NEW ORLEANS, May 11 (UPI) -- Two protesters disrupted the opening of hearings in Kenner, La., Tuesday into what caused an oil rig to explode and sink, spewing oil into the Gulf of Mexico.
The investigative panel of three U.S. Coast Guard representatives and three federal Minerals Management Service officials is looking into what happened, to assign fault and to commend people who responded to the accident in which 11 rig workers died, The (New Orleans) Times-Picayune reported. The damaged rig has been spewing oil into the gulf since April 20 and the resulting slick is threatening the environment and economies of Gulf Coast states.
"Materials Management should not be entrusted with the investigation of an enormous tragedy it helped to create," one protester shouted. He was holding a sign reading, "This System is NOT fit to be the Caretaker of the Planet."
As he was escorted out of the hearing, a woman shouted, "Stop offshore drilling now. This hearing is not legitimate."
Separately, University of California-Berkley engineering Professor Robert Bea has been gathering statements, transcripts and other communications since the accident to try to piece together the cause of the region's environmental disaster, The Times-Picayune reported.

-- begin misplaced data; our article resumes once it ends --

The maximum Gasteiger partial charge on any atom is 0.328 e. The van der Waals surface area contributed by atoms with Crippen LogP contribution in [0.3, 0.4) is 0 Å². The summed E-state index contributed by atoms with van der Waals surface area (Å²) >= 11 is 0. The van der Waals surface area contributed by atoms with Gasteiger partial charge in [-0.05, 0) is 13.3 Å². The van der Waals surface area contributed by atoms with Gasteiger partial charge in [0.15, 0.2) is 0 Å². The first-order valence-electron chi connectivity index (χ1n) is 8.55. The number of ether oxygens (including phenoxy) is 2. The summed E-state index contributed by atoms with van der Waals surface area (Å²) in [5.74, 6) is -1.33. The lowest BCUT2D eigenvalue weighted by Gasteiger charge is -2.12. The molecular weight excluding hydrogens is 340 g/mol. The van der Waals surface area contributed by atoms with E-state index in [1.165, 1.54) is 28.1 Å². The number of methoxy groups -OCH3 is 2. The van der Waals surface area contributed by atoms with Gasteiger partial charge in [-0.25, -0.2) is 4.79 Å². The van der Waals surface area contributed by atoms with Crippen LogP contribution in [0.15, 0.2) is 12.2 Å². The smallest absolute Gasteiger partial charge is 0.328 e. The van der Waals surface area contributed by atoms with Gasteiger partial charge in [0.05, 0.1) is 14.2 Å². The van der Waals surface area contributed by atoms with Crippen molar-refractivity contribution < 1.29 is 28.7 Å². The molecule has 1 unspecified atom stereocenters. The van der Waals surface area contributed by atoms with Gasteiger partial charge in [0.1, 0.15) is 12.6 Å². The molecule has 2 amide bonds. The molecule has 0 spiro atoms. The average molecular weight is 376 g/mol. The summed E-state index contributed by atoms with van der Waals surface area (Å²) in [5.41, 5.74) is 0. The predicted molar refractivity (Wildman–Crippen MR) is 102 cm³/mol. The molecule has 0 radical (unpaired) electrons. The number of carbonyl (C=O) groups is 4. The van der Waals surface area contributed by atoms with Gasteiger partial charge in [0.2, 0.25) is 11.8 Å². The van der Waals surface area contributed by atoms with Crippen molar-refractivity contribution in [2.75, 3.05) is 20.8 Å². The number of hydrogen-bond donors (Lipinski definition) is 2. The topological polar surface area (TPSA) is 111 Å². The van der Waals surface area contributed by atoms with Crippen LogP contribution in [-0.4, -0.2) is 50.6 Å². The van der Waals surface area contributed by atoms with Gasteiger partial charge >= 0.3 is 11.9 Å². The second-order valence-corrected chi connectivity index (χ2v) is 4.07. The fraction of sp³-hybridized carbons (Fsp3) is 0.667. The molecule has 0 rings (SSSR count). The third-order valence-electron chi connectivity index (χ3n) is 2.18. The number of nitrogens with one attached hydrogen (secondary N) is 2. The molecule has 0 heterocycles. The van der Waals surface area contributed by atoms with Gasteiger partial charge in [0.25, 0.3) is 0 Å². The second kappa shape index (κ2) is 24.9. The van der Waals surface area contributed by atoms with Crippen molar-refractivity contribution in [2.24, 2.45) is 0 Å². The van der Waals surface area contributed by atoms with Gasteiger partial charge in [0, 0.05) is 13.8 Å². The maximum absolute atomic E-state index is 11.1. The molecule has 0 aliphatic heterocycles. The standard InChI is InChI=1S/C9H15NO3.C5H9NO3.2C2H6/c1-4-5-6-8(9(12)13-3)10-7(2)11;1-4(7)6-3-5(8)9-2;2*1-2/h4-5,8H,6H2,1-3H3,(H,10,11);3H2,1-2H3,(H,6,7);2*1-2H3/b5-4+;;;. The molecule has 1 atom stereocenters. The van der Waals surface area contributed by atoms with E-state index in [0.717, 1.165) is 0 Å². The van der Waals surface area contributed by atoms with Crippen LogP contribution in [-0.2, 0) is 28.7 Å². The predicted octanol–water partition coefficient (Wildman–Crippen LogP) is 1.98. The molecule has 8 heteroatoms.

"As the job unfolded ... the workers did have intermittent trouble with pockets of natural gas," a statement sent to Bea read. "Highly flammable, the gas was forcing its way up the drill pipes. This was something BP had not foreseen as a serious problem, declaring a year earlier that gas was likely to pose only a 'negligible' risk. The government warned the company that gas buildup was a real concern and that BP should 'exercise caution.'"
Bea is known in the region as a co-leader of an independent team of scientists that conducted a forensic investigation of the causes of levee and floodwall failures during Hurricane Katrina.
Bea said the statements support an article by The Times-Picayune about questionable choices made by BP, rig owner Transocean and others to remove drilling mud that supposedly would help tamp down destructive gas kicks.
Texas officials, meanwhile, said it seems inevitable that the oil residue will reach Texas water, probably in the form of tar balls or a frothy substance, the Fort Worth (Texas) Star-Telegram reported.
Officials with the Oil Spill Prevention and Response Program said they were preparing for what they call a "tar ball event," possibly within the next two to three weeks.